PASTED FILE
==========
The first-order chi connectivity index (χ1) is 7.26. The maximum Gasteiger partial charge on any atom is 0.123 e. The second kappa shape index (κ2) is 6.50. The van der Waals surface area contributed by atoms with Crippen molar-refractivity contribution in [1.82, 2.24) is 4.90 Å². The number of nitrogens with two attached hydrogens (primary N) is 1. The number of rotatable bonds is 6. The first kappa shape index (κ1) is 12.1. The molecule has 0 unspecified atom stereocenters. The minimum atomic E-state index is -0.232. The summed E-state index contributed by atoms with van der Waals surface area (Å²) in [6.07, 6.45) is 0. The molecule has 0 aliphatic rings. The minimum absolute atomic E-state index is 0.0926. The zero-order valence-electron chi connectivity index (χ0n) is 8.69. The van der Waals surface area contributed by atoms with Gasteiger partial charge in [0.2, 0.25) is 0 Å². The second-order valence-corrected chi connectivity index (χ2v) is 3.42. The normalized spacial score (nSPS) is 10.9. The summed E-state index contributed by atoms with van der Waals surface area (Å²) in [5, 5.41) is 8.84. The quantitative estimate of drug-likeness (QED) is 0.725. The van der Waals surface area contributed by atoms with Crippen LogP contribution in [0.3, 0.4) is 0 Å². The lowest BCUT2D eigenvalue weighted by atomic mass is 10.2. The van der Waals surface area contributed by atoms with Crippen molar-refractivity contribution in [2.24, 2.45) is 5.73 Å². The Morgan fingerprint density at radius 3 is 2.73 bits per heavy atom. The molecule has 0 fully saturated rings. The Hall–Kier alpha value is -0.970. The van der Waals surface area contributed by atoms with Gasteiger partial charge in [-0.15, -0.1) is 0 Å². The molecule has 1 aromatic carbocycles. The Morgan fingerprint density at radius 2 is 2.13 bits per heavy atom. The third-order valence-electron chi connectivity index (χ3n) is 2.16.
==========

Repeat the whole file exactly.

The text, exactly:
The first-order chi connectivity index (χ1) is 7.26. The maximum Gasteiger partial charge on any atom is 0.123 e. The second kappa shape index (κ2) is 6.50. The van der Waals surface area contributed by atoms with Crippen molar-refractivity contribution in [1.82, 2.24) is 4.90 Å². The number of nitrogens with two attached hydrogens (primary N) is 1. The number of rotatable bonds is 6. The first kappa shape index (κ1) is 12.1. The molecule has 0 unspecified atom stereocenters. The minimum atomic E-state index is -0.232. The summed E-state index contributed by atoms with van der Waals surface area (Å²) in [6.07, 6.45) is 0. The molecule has 0 aliphatic rings. The minimum absolute atomic E-state index is 0.0926. The zero-order valence-electron chi connectivity index (χ0n) is 8.69. The van der Waals surface area contributed by atoms with Gasteiger partial charge in [0.2, 0.25) is 0 Å². The second-order valence-corrected chi connectivity index (χ2v) is 3.42. The normalized spacial score (nSPS) is 10.9. The summed E-state index contributed by atoms with van der Waals surface area (Å²) in [5, 5.41) is 8.84. The quantitative estimate of drug-likeness (QED) is 0.725. The van der Waals surface area contributed by atoms with Crippen LogP contribution in [0.3, 0.4) is 0 Å². The lowest BCUT2D eigenvalue weighted by atomic mass is 10.2. The van der Waals surface area contributed by atoms with Crippen molar-refractivity contribution in [2.24, 2.45) is 5.73 Å². The Morgan fingerprint density at radius 3 is 2.73 bits per heavy atom. The molecule has 0 fully saturated rings. The Hall–Kier alpha value is -0.970. The van der Waals surface area contributed by atoms with Gasteiger partial charge in [-0.15, -0.1) is 0 Å². The molecule has 1 aromatic carbocycles. The Morgan fingerprint density at radius 2 is 2.13 bits per heavy atom. The third-order valence-electron chi connectivity index (χ3n) is 2.16.